QLG Web Page Editor's Note: Links to relevant Quincy Library Group documents are provide for further information and clarification.

Link: Fuelbreaks Avoid the Real Problem Of Reducing Fuels

The Alternatives Are Brush Cutting, Limited Thinning, And Controlled Fires

by Robert Brothers (6/97)

"Fuelbreaks are strategically placed strips of low volume fuel where firefighters can make a stand against fire, and provide safe access for fire crews in the vicinity of wildfires, often for the purpose of lighting backfires. Experts agree that, if not maintained, fuelbreaks are ineffective, and, if not defended by firefighters, they will not be effective against fast moving fires." -- Greenlee & Sapsis, Prefire Effectiveness, 1996

This quote from an expert source sums it up: fuelbreaks won't work against the worst fires, and may not work against less threatening or beneficial fires unless cleared and defended.

Fuelbreaks have been proposed and cut in many places (especially California). However, fire historian Stephen Pyne points out that there has never been a follow-through of funding to maintain these cleared areas free of flammable grass and brush.

Yet the idea of fuelbreaks is still so attractive as a means of controlling dreaded wildfires that hundreds of miles of quarter-mile wide fuelbreaks with less than 40% tree cover have recently been proposed by the Sierra Nevada Ecosystem Project, and may be forced upon three National Forests in northern California by legislation favored by the Quincy Library Group and Rep. Wally Herger (R-CA) (see page 30). Fuelbreaks up to 600 feet wide have also been proposed as part of the Hazred Timber Sale in the Ashland Watershed (See the description of the Citizen's Alternative to this Forest Service proposal on pp. 20-21.)

The rationale is a simple strategy of triage, or sacrifice. "Paradoxically, owl habitat may have to be reduced in order to save it," according to University of Washington Professor James Agee (1993, p. 401).

This method of saving habitat is to intentionally fragment it further into "compartments" laid out on the landscape in a manner to make control of fires easier. (As if the landscape is not already "compartmentalized" by existing roads.)

What is sacrificed by fuelbreaks is not just the forest itself, but the functions that it serves for wildlife. The ridgetop locations of fuelbreaks are used by many species as travel corridors. Removing protective cover here will block movements by small mammals such as fishers, martens, and voles, and disrupt other species in unknown ways. Ridgetop snags are important nesting places for insect-eating bats.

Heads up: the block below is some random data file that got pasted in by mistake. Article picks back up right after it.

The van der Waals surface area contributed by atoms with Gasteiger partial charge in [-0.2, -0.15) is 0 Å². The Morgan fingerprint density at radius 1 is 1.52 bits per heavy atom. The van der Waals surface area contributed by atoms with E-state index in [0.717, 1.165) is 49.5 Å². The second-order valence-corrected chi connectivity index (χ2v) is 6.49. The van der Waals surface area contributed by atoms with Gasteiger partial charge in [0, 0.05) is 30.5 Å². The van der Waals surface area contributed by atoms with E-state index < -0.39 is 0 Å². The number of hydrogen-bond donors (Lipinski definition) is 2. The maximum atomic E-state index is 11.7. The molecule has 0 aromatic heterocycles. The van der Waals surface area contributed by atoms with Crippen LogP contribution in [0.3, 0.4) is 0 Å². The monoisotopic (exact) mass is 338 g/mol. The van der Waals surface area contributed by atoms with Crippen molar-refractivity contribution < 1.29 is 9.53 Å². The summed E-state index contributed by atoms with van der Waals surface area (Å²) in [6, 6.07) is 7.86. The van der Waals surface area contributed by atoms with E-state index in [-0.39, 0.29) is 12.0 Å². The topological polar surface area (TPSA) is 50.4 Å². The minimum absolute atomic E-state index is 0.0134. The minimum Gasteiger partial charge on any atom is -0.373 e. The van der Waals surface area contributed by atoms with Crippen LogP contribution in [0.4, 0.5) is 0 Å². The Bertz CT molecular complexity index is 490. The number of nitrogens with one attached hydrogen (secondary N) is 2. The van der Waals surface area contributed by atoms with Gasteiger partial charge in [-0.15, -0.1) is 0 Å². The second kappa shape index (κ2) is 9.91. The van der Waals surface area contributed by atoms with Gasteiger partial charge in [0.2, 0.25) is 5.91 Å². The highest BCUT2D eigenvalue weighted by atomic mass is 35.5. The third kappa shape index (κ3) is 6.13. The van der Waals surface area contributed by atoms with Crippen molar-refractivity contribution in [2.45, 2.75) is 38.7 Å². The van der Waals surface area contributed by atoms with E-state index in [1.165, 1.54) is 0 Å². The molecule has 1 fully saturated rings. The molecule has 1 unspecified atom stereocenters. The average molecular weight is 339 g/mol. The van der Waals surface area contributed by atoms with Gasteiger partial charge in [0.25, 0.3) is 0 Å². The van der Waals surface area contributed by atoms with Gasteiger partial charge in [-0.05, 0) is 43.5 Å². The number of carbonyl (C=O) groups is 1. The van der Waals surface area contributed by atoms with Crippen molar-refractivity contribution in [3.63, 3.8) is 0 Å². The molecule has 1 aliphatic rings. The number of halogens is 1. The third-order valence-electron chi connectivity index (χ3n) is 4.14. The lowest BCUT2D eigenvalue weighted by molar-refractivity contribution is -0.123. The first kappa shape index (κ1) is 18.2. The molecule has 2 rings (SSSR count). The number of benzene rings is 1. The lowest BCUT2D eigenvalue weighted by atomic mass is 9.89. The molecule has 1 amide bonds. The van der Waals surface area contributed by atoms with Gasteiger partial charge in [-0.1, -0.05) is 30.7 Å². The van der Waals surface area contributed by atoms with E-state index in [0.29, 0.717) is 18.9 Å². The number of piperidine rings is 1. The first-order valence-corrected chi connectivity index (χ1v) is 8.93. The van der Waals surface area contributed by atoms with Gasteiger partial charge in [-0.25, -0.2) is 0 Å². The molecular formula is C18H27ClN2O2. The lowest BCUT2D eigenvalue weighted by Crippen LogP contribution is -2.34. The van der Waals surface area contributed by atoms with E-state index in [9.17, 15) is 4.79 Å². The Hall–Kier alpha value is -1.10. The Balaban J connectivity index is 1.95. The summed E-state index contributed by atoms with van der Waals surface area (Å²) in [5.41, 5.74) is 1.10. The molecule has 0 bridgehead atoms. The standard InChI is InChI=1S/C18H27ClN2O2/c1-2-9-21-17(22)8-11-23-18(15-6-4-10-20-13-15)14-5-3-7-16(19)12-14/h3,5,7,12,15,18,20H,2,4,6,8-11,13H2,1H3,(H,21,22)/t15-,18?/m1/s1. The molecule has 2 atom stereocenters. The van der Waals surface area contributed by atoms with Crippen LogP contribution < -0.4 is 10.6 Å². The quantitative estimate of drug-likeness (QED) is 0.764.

Fuelbreaks along roads make more sense than along ridgetops, since roads are already barriers to wildlife, as well as major places for fire ignitions by people. Headwaters generally supports fuels reduction and firefighting that is focused on such "interface" areas between people and forests. But fuelbreaks in the middle of wildlands make little sense, such as those proposed for Winburn Ridge in the middle of the Ashland Watershed.

Reducing Fuels Deals Directly With The Problem

Effective firefighting has increased the amount of unburnt fuels in the forests, thus adding to the potential for hotter fires. These fuels can be reduced by cutting them and using them as chips and poles, or by burning, or by a combination of the two.

In many places, it's most cost-effective to re-introduce fire in a controlled way, at the right time of year.

But in other places, where there are a lot of fuels to burn and the soils are thin, we need a different strategy. In order to reduce fire intensity in these more fragile areas, controlled burning must be preceded by brush cutting and thinning-from-below of small diameter trees. And in especially sensitive places, such as the Ashland Watershed's highly-erosive granitic soils, only very limited burning of small piles of brush ("jackpot burning") should be considered after thinning. (See the article on pp. 22-23).

New Funding Available for Fuels Reduction

The Clinton Administration is proposing that a new "Hazard Fuels Reduction Account" be established to deal with these problems directly. As it is now, agencies can only get money for brush cutting and controlled burning from the money received from commercial timber sales. This is the origin of the "cut the forests to save them" way of thinking.

$40 million is proposed for this fund in the President's fiscal year 1998 Budget Request. Headwaters strongly urges folks to write their Congresspeople and urge support for this budget item.

Rather than put our hopes and our money into questionable stop-gap measures like fuelbreaks, let's invest in a long-term solution that will work.

Recommended reading: "The Use of Fire in Restoration," USFS, INT-GTR-341, Intermountain Research Station, 6/96, 86pp.